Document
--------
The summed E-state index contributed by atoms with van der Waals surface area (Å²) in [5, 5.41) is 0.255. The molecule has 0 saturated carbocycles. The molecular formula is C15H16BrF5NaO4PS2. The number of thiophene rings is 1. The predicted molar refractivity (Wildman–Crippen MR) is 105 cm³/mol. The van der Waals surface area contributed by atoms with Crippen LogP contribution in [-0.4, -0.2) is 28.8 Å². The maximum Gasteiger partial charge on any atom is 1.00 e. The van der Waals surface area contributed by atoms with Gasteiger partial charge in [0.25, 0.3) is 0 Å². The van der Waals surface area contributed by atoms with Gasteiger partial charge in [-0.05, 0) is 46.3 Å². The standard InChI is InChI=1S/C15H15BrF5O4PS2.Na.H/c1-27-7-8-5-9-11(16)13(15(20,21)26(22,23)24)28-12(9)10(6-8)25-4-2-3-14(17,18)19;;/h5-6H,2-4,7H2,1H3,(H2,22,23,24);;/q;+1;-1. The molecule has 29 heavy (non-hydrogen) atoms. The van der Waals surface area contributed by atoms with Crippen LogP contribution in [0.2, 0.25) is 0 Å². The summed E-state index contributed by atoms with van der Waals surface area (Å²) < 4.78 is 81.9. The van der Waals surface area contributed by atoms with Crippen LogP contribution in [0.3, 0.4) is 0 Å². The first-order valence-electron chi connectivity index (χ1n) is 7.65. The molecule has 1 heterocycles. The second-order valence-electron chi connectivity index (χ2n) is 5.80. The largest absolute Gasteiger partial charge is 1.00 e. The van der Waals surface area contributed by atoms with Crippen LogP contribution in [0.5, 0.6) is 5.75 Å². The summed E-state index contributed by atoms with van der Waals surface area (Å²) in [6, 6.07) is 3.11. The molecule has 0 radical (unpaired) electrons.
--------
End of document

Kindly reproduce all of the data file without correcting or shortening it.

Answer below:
The summed E-state index contributed by atoms with van der Waals surface area (Å²) in [5, 5.41) is 0.255. The molecule has 0 saturated carbocycles. The molecular formula is C15H16BrF5NaO4PS2. The number of thiophene rings is 1. The predicted molar refractivity (Wildman–Crippen MR) is 105 cm³/mol. The van der Waals surface area contributed by atoms with Crippen LogP contribution in [-0.4, -0.2) is 28.8 Å². The maximum Gasteiger partial charge on any atom is 1.00 e. The van der Waals surface area contributed by atoms with Gasteiger partial charge in [0.25, 0.3) is 0 Å². The van der Waals surface area contributed by atoms with Gasteiger partial charge in [-0.05, 0) is 46.3 Å². The standard InChI is InChI=1S/C15H15BrF5O4PS2.Na.H/c1-27-7-8-5-9-11(16)13(15(20,21)26(22,23)24)28-12(9)10(6-8)25-4-2-3-14(17,18)19;;/h5-6H,2-4,7H2,1H3,(H2,22,23,24);;/q;+1;-1. The molecule has 29 heavy (non-hydrogen) atoms. The van der Waals surface area contributed by atoms with Crippen LogP contribution in [0.2, 0.25) is 0 Å². The summed E-state index contributed by atoms with van der Waals surface area (Å²) < 4.78 is 81.9. The van der Waals surface area contributed by atoms with Crippen LogP contribution in [0.3, 0.4) is 0 Å². The first-order valence-electron chi connectivity index (χ1n) is 7.65. The molecule has 1 heterocycles. The second-order valence-electron chi connectivity index (χ2n) is 5.80. The largest absolute Gasteiger partial charge is 1.00 e. The van der Waals surface area contributed by atoms with Crippen LogP contribution in [0.5, 0.6) is 5.75 Å². The summed E-state index contributed by atoms with van der Waals surface area (Å²) in [6, 6.07) is 3.11. The molecule has 0 radical (unpaired) electrons.